• Nicholas J. Johnson

Usually, I like to share illusions you might not have seen before. And, with 73 million views and counting, Zach King does not need my help.

Even so, these optical illusions using peculiar pieces of furniture and the human brain are simply too stunning not to share.

Most take advantage of the fact that the human brain uses context clues to estimate how far away objects are.

We can usually judge an object's distance because each eye is provides a slightly different point of view. Our brain combines those two images to place the object in space.

When the illusion is on a screen it becomes a 2D representation of a 3D object and our brain can only place the object in space based on the size they should be.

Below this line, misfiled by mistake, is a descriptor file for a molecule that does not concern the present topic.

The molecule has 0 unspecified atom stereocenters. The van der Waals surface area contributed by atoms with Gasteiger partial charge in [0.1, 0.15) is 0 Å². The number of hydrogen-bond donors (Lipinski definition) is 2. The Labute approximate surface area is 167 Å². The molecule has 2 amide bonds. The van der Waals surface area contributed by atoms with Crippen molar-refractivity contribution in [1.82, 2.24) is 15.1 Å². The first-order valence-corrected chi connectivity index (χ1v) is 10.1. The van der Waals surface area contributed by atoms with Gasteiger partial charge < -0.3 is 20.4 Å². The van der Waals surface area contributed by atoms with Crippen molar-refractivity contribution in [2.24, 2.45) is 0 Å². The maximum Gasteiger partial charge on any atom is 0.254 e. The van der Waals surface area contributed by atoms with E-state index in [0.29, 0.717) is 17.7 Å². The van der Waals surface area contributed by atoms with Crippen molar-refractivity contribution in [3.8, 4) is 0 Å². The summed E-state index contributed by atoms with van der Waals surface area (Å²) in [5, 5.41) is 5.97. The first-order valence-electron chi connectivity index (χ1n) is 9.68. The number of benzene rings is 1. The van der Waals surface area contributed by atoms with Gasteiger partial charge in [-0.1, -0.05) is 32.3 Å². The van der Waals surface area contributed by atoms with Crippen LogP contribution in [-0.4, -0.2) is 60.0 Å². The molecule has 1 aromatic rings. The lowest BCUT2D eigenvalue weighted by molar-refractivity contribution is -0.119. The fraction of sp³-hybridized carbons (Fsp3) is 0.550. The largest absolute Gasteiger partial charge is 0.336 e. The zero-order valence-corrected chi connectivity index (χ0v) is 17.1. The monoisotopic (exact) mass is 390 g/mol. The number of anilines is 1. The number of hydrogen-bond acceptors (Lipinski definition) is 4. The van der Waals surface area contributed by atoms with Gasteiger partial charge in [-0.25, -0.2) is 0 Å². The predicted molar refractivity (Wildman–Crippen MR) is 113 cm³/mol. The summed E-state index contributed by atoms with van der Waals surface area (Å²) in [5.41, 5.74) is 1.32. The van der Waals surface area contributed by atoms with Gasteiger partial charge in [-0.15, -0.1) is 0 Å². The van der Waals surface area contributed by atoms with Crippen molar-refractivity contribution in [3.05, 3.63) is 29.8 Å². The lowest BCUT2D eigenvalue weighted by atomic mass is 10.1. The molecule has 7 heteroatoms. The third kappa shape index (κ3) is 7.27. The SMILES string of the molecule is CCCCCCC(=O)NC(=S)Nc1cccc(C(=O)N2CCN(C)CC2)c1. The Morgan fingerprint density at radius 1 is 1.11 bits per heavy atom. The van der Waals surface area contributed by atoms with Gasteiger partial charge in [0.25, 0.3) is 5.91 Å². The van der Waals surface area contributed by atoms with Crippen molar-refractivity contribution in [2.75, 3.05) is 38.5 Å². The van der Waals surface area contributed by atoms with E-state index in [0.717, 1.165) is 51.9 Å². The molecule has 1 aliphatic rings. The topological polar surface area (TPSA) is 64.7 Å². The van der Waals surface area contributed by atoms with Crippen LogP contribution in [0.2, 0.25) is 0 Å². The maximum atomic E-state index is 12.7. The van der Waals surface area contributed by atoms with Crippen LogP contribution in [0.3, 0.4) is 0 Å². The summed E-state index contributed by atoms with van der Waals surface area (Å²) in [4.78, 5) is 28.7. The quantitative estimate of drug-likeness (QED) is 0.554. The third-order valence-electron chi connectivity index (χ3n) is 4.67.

For example, in this shot from elf, our brain knows where in space the elf in blue is based on the fact that her desk appears larger than the elves behind her.

However, because her desk appears to be the same size as Buddy's desk, our brains assume that they must be side by side and Buddy must be much larger than her. In reality, Buddy is at a much smaller desk sitting much closer than he appears.

The illusion would not be ask strong in real life because our eyes would be able to view the set from multiple angles.

The same psychology explains how my mate, Melbourne magician Dom Chambers can chug four beers in ten seconds.

For more about the neuroscience of illusion, check out Deceptology.